Federation to subsidize programs for Jewish children & teens
Seeds project offers $500 a year for K-12 Jewish student experiences
By Marshall Weiss, The Dayton Jewish Observer
Beginning Jan. 3, the Jewish Federation of Greater Dayton will offer each Jewish student in the Miami Valley from kindergarten through 12th grade a $500 annual subsidy toward Jewish programs locally or anywhere in the world.
The subsidy may be used for religious school, day school, day camp, overnight camp, youth and teen programs and trips, and may be used for multiple programs.
Jewish Federation CEO Cathy Gardner says the new program — Seeds: A Jewish Youth Experience — reflects the high priority the Federation places on encouraging Jewish families to immerse their children in Jewish learning and social experiences.
“The input we’ve received is that it’s expensive to raise children Jewishly,” Gardner says. “And we can serve as the power of the collective in philanthropy to put our money where it’s most needed.”
Gardner said Seeds is a direct outcome of the Federation’s Jewish Dayton Dreams Big visioning project, which identified Jewish youth experiences as a high priority.
Federation Immediate Past President Dr. Heath Gilbert played a key role to make Seeds a reality.
“The costs of Jewish programming for children add up,” he says. “For example, Jewish overnight summer camp for four weeks for one kid is $6,000 to $7,000. The Seeds funding could be used for camp, but also for so many other experiences. And it’s not based on need.
“It’s available to all Jewish families who would want to tap into it. It’s positive, it’s simple, a one-page application that takes five minutes to fill out.”
To receive Seeds subsidy, a student must be raised in a Jewish household and, if between kindergarten and sixth grade, must be signed up for PJ Library; the PJ program sends free books about Judaism to families with Jewish children from birth to 12 years old in the United States and Canada.
Students in grades seven through 12 must be a member of one of the Miami Valley’s Jewish youth groups, a student or student teacher with a Miami Valley Jewish religious school, or a participant in a Jewish high school program.
“For any of our families who have kids enrolled in our religious school who aren’t doing outside Jewish things, I’m absolutely going to encourage them to use the subsidy for religious school tuition,” says Rabbi Tina Sobo, Temple Israel’s director of education. The rabbi is among leaders from area Jewish organizations who shaped the Seeds program.
“I am confident it will reduce the number of financial-need reductions we make in tuition, which affects the temple budget.”
She notes that although Seeds subsidy is not need-based, it will help families that live paycheck to paycheck. And it will ease the financial juggling for Jewish families with several children.
“It’s progressively more expensive when you’ve got multiple kids,” Sobo says. “That $500 won’t necessarily make or break one kid being able to go to camp, but when you combine it with need-based scholarships, then it does make a difference.”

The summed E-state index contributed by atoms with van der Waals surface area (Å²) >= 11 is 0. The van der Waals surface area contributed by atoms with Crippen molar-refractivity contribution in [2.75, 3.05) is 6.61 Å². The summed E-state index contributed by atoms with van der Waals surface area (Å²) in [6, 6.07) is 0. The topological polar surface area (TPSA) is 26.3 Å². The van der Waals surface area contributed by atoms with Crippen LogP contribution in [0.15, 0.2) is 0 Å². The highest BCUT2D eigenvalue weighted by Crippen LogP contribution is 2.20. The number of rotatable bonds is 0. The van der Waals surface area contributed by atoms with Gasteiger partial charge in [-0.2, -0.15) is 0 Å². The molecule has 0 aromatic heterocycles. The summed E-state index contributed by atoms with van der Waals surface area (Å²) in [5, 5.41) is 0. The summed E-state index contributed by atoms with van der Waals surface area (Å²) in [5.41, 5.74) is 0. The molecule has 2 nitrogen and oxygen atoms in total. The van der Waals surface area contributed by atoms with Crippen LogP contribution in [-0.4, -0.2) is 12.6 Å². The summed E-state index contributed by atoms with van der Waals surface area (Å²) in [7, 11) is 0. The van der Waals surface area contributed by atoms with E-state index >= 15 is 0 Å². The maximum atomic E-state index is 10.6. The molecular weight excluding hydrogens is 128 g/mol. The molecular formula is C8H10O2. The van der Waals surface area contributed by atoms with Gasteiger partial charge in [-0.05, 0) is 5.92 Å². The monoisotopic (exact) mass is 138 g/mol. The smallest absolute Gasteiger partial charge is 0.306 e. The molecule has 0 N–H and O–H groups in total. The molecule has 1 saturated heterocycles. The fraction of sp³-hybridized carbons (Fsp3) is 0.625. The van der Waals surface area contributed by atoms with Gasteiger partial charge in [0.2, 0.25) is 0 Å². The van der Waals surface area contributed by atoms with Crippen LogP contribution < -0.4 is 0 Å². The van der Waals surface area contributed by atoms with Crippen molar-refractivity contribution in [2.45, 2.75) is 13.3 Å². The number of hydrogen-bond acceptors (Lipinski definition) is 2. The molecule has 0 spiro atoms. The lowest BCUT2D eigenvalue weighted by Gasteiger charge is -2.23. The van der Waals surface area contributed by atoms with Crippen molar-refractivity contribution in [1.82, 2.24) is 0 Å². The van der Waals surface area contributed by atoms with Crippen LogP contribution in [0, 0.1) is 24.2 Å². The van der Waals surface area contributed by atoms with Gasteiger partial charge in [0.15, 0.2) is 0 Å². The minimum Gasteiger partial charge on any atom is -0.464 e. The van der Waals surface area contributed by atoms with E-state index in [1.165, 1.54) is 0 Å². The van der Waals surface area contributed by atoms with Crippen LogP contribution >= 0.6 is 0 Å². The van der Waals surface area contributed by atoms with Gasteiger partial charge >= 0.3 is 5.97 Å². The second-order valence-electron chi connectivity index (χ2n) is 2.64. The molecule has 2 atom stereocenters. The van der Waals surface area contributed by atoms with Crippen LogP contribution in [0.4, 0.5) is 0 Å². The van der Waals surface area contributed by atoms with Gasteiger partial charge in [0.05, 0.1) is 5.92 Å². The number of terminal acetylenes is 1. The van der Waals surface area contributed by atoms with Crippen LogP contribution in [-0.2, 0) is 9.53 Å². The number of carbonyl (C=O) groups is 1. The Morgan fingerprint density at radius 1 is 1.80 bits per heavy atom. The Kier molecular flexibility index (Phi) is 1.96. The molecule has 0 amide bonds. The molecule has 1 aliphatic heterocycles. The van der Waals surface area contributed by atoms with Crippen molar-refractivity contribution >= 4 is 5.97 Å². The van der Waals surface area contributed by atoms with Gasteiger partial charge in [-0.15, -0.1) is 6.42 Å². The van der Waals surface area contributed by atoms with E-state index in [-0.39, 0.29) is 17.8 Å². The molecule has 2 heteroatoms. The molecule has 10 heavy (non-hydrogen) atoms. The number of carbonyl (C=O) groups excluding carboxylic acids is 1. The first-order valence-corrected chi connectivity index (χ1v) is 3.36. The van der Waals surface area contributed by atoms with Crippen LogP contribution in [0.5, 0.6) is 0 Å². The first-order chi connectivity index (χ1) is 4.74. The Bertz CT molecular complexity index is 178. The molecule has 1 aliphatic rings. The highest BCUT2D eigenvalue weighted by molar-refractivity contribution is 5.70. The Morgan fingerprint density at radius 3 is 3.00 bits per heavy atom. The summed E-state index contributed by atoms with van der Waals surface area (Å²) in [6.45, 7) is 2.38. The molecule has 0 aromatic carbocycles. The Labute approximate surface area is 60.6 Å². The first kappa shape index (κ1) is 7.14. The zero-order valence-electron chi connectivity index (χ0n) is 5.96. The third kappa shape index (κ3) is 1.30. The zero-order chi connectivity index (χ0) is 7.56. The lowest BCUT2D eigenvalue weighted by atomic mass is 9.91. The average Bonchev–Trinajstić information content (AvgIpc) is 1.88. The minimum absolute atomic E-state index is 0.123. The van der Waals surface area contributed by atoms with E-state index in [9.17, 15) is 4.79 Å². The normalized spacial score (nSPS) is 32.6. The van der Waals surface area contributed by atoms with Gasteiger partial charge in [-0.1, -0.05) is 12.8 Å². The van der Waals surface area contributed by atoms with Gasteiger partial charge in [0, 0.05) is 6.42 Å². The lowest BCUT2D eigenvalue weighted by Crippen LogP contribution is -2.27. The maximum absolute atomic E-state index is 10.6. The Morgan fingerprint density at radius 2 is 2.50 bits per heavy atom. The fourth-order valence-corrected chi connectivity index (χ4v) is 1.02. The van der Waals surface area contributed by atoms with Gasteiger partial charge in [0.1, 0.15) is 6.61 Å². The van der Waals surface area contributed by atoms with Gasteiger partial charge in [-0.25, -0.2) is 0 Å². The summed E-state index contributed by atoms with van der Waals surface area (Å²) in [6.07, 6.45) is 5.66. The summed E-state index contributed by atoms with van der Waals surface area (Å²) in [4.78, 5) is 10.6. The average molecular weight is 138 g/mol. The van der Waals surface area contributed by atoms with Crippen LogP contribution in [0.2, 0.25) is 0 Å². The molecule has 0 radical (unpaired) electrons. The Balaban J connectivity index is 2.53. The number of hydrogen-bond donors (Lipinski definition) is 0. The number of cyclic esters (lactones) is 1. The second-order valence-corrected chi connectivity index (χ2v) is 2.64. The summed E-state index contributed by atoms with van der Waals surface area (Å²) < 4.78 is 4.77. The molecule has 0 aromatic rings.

She tells parents that since they’ve already paid religious school tuition for the year, they have an automatic $500 to use for camp through Seeds.
“Or use it for a Jewish youth retreat or something that comes up that your kid wants to do that you didn’t necessarily budget for. This is where that money is going to be clutch. By making it a little more affordable, ideally it will increase participation for the kids who are already participating to potentially do more. And for kids whose families are on the fence because of the costs, it lowers the bar to engagement to get them in.”
Jewish families in the process of joining a Miami Valley Jewish program and families in the process of converting to Judaism are also encouraged to apply for Seeds subsidy.
Since the Covid pandemic first hit, Sobo has seen an increase in individuals and families seeking conversion to Judaism.
“I’ve had three kids join in our third-to-fifth-grade class after the High Holidays,” she says. “I’ve never had that happen before. For some of those families where the kids are converting too, they haven’t necessarily been saving up for Jewish camp. They didn’t know it existed. That’s where this money will also come in. It will make it a little bit easier for those kids who are newer to try something when it’s not going to make or break the parents’ budget.”
Gardner says the Federation is funding Seeds primarily through its annual campaign and with interest income from a bequest it received last year from the estate of the late Thelma Harbor. She estimates about 160 Jewish students will participate in the first year.
The Federation aims to establish an endowed fund to cover Seeds’ expenses in the long term.
“Will this increase enrollment in our religious schools? It’s a very exciting possibility,” Gardner says.
Seeds applications will be open throughout the year.
“Applications we receive by the 15th of each month will be processed by the first of the following month,” she says. “Money will go directly to the programs, and we’ll notify the families that the money has been sent.”
Gardner adds that other Jewish Federations across the United States and Canada have similar subsidies, but she’s not aware of any that subsidize this broad a spectrum of Jewish programs for children and teens.
“The statement the Federation makes in ensuring this money exists is that we’re investing in our youth,” Sobo says. “To have this money to use for identity formation, it’s great. I’m proud to see that our Jewish community is making that happen.”